This complementary and alternative medicine (CAM) information summary provides an overview of the use of laetrile as a treatment for people with cancer. The summary includes a history of laetrile research, a review of laboratory studies, the results of clinical trials, and possible side effects of laetrile use.
This summary contains the following key information:
Laetrile is another name for the chemical amygdalin, which is found in the pits of many fruits and in numerous plants.
Soft tissue sarcomas are malignant tumors that arise in any of the mesodermal tissues of the extremities (50%), trunk and retroperitoneum (40%), or head and neck (10%). The reported international incidence rates range from 1.8 to 5 per 100,000 per year.
Risk Factors and Genetic Factors
The risk of sporadic soft tissue sarcomas is increased by prior radiation therapy and, in the case of lymphangiosarcoma, by chronic lymphedema. The chemicals Thorotrast, vinyl chloride, and arsenic are also established carcinogens for hepatic angiosarcomas.[3,4,5]
Soft tissue sarcomas occur with greater frequency in patients with the following inherited syndromes:[3,4,5]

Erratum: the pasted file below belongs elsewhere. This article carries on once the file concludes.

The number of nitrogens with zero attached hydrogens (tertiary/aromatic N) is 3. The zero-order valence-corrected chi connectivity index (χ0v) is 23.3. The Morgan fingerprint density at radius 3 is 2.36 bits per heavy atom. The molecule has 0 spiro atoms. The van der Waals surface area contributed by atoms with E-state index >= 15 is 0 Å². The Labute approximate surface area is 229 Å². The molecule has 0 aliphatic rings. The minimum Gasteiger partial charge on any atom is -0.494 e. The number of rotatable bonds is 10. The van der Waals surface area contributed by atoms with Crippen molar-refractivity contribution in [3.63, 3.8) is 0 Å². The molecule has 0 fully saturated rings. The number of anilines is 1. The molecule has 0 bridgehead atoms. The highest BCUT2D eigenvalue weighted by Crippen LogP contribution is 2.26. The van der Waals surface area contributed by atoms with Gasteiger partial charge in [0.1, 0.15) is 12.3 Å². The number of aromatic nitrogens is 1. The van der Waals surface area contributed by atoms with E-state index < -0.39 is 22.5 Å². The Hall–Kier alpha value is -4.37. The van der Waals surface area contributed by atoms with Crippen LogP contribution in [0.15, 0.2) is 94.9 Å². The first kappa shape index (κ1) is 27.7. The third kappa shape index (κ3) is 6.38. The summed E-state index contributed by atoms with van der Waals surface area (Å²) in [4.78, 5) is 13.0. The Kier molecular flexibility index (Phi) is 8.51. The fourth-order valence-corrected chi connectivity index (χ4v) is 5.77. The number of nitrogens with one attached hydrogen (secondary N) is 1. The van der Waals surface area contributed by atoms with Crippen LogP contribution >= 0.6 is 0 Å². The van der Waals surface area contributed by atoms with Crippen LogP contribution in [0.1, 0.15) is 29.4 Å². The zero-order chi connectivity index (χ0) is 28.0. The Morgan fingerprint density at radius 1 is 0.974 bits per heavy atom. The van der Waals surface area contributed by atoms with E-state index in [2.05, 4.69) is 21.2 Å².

Soft tissue sarcomas may be heterogeneous, so adequate tissue should be obtained via either core-needle or incisional biopsy for microscopic examination to determine histologic type and tumor grade. Careful planning of the initial biopsy is important to avoid compromising subsequent curative resection. Since the selection of treatment is determined by the grade of the tumor, it is essential to have a careful review of the biopsy tissue by a pathologist who is experienced in diagnosing sarcomas. Complete staging and treatment planning by a multidisciplinary team of cancer specialists is required to determine the optimal treatment for patients with this disease.
There is evidence that at least some favorable clinical outcomes may be associated with referral to a specialized sarcoma treatment center. In a population-based consecutive series of 375 soft tissue sarcoma patients in Sweden, local recurrence rates of resected tumors were higher in patients who were not referred to the specialized center: in 35 of 78 (45%) patients not referred; in 24 of 102 (24%) patients referred after initial surgery or incisional biopsy; and in 36 of 195 (18%) patients referred prior to any surgical procedure (P = .0001 for the difference between those never referred vs. those referred prior to any surgical procedure).[Level of evidence: 3iDii] However, there were no statistically significant differences in death from sarcoma between the groups of patients.